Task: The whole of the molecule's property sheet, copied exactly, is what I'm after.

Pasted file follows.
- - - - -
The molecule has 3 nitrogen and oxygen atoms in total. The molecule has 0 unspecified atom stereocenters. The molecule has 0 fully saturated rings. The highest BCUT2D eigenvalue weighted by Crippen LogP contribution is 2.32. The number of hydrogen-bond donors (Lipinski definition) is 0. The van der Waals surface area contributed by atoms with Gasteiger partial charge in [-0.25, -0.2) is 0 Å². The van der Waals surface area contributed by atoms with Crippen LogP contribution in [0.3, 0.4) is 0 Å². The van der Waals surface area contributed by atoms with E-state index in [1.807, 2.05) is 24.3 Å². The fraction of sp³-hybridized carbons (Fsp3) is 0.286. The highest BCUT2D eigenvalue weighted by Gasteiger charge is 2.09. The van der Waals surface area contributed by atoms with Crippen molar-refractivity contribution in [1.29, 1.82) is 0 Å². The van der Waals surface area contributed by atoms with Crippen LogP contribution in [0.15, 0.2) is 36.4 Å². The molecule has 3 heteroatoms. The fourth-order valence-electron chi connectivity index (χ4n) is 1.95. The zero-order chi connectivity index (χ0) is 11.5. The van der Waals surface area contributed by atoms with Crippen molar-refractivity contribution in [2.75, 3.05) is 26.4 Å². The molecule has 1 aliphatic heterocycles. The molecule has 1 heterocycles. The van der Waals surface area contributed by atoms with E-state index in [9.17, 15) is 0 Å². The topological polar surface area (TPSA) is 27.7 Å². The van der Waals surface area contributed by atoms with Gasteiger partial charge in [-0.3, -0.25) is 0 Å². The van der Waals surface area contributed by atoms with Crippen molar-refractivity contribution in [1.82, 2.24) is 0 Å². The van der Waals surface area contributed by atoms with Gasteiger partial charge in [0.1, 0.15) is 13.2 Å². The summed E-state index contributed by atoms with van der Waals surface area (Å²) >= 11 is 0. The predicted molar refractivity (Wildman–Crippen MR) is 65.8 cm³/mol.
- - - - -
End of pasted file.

The molecule has 3 nitrogen and oxygen atoms in total. The molecule has 0 unspecified atom stereocenters. The molecule has 0 fully saturated rings. The highest BCUT2D eigenvalue weighted by Crippen LogP contribution is 2.32. The number of hydrogen-bond donors (Lipinski definition) is 0. The van der Waals surface area contributed by atoms with Gasteiger partial charge in [-0.25, -0.2) is 0 Å². The van der Waals surface area contributed by atoms with Crippen LogP contribution in [0.3, 0.4) is 0 Å². The van der Waals surface area contributed by atoms with E-state index in [1.807, 2.05) is 24.3 Å². The fraction of sp³-hybridized carbons (Fsp3) is 0.286. The highest BCUT2D eigenvalue weighted by Gasteiger charge is 2.09. The van der Waals surface area contributed by atoms with Crippen molar-refractivity contribution in [1.29, 1.82) is 0 Å². The van der Waals surface area contributed by atoms with Crippen LogP contribution in [0.15, 0.2) is 36.4 Å². The molecule has 3 heteroatoms. The fourth-order valence-electron chi connectivity index (χ4n) is 1.95. The zero-order chi connectivity index (χ0) is 11.5. The van der Waals surface area contributed by atoms with Crippen molar-refractivity contribution in [2.75, 3.05) is 26.4 Å². The molecule has 1 aliphatic heterocycles. The molecule has 1 heterocycles. The van der Waals surface area contributed by atoms with E-state index in [9.17, 15) is 0 Å². The topological polar surface area (TPSA) is 27.7 Å². The van der Waals surface area contributed by atoms with Gasteiger partial charge in [-0.3, -0.25) is 0 Å². The van der Waals surface area contributed by atoms with Crippen molar-refractivity contribution in [1.82, 2.24) is 0 Å². The van der Waals surface area contributed by atoms with Gasteiger partial charge in [0.1, 0.15) is 13.2 Å². The summed E-state index contributed by atoms with van der Waals surface area (Å²) >= 11 is 0. The predicted molar refractivity (Wildman–Crippen MR) is 65.8 cm³/mol.